As the end of the year approaches, it’s a natural time to look back over the past year’s work. Did you make progress? Was the year a success? The source of our motivation has a big impact on how we perceive the year’s work. Did I achieve a financial milestone? Will I get the leadership position I want? Did we reach our sales goals? These are external motivations. Internal motivations may also drive us – such as a need to learn, achieve, better yourself, make fewer mistakes, etc. Neither driving force is the wrong one. Personally, I think a mix of the two serves us well. As we walk the trail through our careers and personal lives, the source and makeup of what motivates us often changes. About 10 years ago, a mentor‘s comment completely changed how I relate to the things I achieve.
The gap on the way to ideal
When we look at our goals or ToDo list, 100% “perfect” completion of every single one on time and on budget is the ideal “destination”. While there’s nothing wrong with that, it’s rarely realistic. It’s also rarely necessary – at least on the first completion.
“First completion“? Yes, exactly. Few of us knock off a project and find that it’s perfect and never needs another polish, tweak, or modification. Even if the only customer is you, it’s better to complete the job, gather feedback and make another pass to improve your work.
The trouble with 100% completion is we rarely, if ever, achieve it. If 100% completion of your goals is consistently achieved on time and on budget, it often means the goals were watered down. We might extend a timeline, ignore some portion of the budget or loosen quality standards. Doesn’t matter which one.
Looking back at the Apollo project, NASA was charged with getting men safely to the moon and back by the end of the decade. I remember watching the first steps broadcast on a grainy black and white TV at my grandparents’ farm. That was a late night for a young kid in 1969. Yet Apollo wasn’t 100%. An Apollo I launch rehearsal cost the lives of three astronauts. Apollo 13 almost did the same while traveling between Earth and the Moon. NASA achieved the audacious goal Kennedy laid before them, despite not achieving perfect execution.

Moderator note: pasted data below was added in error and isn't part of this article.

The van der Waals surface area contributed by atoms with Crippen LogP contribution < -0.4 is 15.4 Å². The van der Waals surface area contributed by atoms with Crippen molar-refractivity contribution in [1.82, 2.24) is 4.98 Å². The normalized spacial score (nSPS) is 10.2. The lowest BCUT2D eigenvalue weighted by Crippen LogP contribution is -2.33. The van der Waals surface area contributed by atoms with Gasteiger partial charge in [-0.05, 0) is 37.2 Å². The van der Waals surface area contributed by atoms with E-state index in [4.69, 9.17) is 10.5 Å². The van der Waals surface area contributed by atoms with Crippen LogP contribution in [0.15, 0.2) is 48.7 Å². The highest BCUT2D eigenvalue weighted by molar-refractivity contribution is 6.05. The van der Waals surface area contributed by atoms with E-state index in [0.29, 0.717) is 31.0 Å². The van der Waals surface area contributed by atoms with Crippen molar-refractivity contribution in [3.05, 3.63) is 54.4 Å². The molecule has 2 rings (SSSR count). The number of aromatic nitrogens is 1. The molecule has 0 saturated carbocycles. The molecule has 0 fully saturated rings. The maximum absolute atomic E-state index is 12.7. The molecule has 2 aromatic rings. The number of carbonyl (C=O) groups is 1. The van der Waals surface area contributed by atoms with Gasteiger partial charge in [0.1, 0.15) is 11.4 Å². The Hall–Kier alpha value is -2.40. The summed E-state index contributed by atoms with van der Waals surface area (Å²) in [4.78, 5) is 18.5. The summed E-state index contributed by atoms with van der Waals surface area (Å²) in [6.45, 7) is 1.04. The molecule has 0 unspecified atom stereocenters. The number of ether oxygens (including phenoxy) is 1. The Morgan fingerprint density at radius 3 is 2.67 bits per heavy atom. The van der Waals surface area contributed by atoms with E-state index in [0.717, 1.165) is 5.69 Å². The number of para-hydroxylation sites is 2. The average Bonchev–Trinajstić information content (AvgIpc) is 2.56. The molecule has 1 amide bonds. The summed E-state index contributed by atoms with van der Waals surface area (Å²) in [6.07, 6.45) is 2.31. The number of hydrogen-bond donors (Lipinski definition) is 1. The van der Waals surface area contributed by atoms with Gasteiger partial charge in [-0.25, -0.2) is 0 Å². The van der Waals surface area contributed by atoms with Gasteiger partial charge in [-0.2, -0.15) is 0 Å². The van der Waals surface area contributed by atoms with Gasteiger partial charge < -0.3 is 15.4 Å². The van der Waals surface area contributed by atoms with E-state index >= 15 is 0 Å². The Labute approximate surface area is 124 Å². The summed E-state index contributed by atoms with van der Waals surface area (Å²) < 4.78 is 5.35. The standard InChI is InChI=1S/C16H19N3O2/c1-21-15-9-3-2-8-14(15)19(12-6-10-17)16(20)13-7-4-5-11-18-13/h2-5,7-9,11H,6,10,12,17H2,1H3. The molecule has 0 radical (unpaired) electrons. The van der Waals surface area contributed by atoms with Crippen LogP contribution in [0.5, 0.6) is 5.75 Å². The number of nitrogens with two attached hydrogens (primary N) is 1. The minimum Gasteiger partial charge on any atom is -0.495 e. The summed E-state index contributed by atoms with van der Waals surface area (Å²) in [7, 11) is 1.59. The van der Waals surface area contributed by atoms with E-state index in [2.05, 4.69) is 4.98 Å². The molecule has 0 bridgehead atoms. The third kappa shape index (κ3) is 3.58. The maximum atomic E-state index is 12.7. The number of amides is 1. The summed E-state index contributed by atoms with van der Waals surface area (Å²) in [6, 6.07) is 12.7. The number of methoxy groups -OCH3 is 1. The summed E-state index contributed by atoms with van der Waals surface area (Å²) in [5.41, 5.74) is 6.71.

The gap between perfect execution and your actual execution is quite often significant. Having the right perspective is critical.
Perspective and the gap
When we look at the ideal outcome, we’re almost certain to come away disappointed. We expect perfection. You won’t be happy or satisfied with your efforts when you assess where you are against where you expected to be when everything went perfectly. That space will be filled with regrets about incomplete tasks, tasks that weren’t started, things that didn’t go as planned, etc.
The comment from my mentor paraphrases like this: If you look forward to the difference between what you did and the ideal outcome, there will always be a gap. That gap will always bother you – and it destroys the ambition in some. However, if you look back from where you are to where you started, you’ll find great satisfaction and motivation to charge forward when seeing how far you’ve progressed.
This change in perspective completely changed how I felt about the incomplete / untouched items taunting me from their comfortable home on my Trello board. Strive for 100%. Celebrate your progress, however imperfect. Use your progress as motivation. Keep improving.
When a team’s original goal appears to be within reach, managers often trot out “stretch goals”. Is this done to create a failure that can be held over a team? Stretch goals usually create morale failure from significant progress. Motivation is rarely the outcome. Managers should focus on the 90% your team achieved, rather than the 10% that didn’t get done. It seems natural to do this when you’re a software guy – since we often focus on what’s broken. As a leader, it seems like a great way to repeatedly chip away at the morale of your team by never letting them celebrate or acknowledge accomplishments. The time to focus on the 10% will come soon enough.